On PoliceMag.com we have these search aids called keyword tags at the bottom of each story as we post it on the site to help you search our online content for stories of interest. It's not unusual for us to add several new keyword tags each week. Usually, this is because some incident good or bad has happened to a law enforcement agency that we haven't covered yet. But sometimes it's because some issue in law enforcement is trending. I'm happy to report that we recently added the following keyword tag: "civilians helping officers."
The prevailing wisdom in this country is that the people have turned against the police. Statistically and anecdotally, there is evidence that the prevailing wisdom is wrong.
In October a Gallup poll concluded that 76% of the American public have a "great deal" of respect for police. That survey had a 4% margin of error. So the number could be as high as 80%.
Talk is cheap. Statistics and surveys can be easily skewed. So it's easy to be skeptical.
But in the first two months of this year, at least six civilians stepped up to help law enforcement officers under attack. Some of these incidents involved deadly force.
On Jan. 12, former Mexican police officer Leonard Pennelas-Escobar was in a single-car accident outside of Phoenix on Interstate 10. Arizona Department of Public Safety Trooper Edward Andersson responded. Trooper Andersson was setting up flares on the highway to get people to slow down when Pennelas-Escobar shot him and started beating him. Passing motorist Thomas Yoxall saw the trooper under attack and stopped. Yoxall drew a handgun and ordered Pennelas-Escobar to stop. When Pennelas-Escobar continued the attack, Yoxall shot and killed him. It's quite likely that Yoxall saved Trooper Andersson's life. Arizona DPS Director Col. Frank Milstead called Yoxall an "amazing guy."
Two other recent incidents in which civilians came to the physical aid of law enforcement officers didn't involve deadly force, but the people involved put themselves in harm's way to help officers gain control of situations that could have easily turned deadly.
In San Francisco of all places, bystanders helped an officer under attack by a homeless man. The incident, which occurred Feb. 19, began when the officer approached the man who was reportedly high on drugs and exposing and touching himself in front of a grocery store. The man began wrestling with the officer and knocked him to the ground. Bystanders saw what was happening, ran across the street, and pulled the man off of the officer.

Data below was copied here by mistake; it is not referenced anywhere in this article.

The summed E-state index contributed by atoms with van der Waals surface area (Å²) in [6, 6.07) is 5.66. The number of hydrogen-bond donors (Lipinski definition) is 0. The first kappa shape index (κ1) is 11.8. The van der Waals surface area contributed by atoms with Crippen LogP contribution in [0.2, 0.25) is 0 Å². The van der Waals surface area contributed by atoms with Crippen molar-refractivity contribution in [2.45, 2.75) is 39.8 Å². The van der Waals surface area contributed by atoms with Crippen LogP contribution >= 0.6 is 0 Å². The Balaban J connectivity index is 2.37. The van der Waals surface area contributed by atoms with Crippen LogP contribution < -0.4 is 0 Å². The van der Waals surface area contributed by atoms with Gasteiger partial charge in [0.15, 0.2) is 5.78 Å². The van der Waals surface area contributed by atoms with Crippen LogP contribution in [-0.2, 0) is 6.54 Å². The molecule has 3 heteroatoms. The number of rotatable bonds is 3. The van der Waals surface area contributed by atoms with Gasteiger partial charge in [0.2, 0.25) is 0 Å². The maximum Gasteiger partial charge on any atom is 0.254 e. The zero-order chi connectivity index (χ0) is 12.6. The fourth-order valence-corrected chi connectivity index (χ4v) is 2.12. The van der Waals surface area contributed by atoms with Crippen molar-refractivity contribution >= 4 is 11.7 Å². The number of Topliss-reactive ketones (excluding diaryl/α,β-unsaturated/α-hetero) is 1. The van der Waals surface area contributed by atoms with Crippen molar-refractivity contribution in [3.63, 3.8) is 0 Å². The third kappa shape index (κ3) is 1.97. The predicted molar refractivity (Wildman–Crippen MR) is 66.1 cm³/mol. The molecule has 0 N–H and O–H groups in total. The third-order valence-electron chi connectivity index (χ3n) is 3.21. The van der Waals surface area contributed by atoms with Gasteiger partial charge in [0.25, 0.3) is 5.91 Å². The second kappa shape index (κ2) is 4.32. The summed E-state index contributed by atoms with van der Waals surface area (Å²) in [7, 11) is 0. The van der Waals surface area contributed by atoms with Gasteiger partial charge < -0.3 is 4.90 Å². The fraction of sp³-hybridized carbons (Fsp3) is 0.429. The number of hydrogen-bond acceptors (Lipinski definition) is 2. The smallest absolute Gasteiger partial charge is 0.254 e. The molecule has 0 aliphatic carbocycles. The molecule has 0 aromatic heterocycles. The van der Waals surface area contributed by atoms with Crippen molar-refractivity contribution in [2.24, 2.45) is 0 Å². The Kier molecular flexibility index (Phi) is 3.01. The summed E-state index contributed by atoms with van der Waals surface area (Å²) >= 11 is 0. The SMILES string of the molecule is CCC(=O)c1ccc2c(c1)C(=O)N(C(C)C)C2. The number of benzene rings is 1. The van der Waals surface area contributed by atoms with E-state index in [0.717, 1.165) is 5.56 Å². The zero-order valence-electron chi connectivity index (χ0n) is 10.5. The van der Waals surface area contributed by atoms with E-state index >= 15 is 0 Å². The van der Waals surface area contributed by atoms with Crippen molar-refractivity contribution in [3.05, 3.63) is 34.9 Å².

This incident is remarkable because of San Francisco's reputation, which would make you think citizens might side with the homeless guy against the officer. It’s also important to note that the city's officers do not have TASERs and have recently been prohibited from using carotid restraints. So this officer had few options to counter this attack and was fortunate the bystanders answered his calls for help.
Another unlikely example of civilians being Good Samaritans for officers occurred last month in Baton Rouge, LA. In this Deep South city, where multiple officers were ambushed and murdered last summer and protests closed downtown streets for weeks after a fatal officer-involved shooting, an African-American citizen came to the aid of a white officer under very serious attack.
And she was an unlikely savior. Vickie Williams-Tillman is 56, and she's not a large woman. She's a hair over 5 feet tall and petite. The officer she helped, Cpl. Billy Aime, towers over her. But while driving to a local store on Sunday Feb. 18, she saw Aime under attack and took action. "I could see in his eyes he needed help," she told the Advocate newspaper. "I did what God needed me to do."
What she did was jump on the back of a 28-year-old man who was reportedly attacking Aime with his own baton and trying to take his gun. She helped Aime end what could have been a deadly gun grab attack. She has since been hailed as a hero by the local government and the Louisiana House.
So the next time you hear that the people no longer support you, think about these Good Samaritans. They not only showed their support for these officers. They took action to help them, perhaps even preventing tragic duty deaths. They are heroes, and they deserve the thanks and recognition not just of law enforcement but all Americans.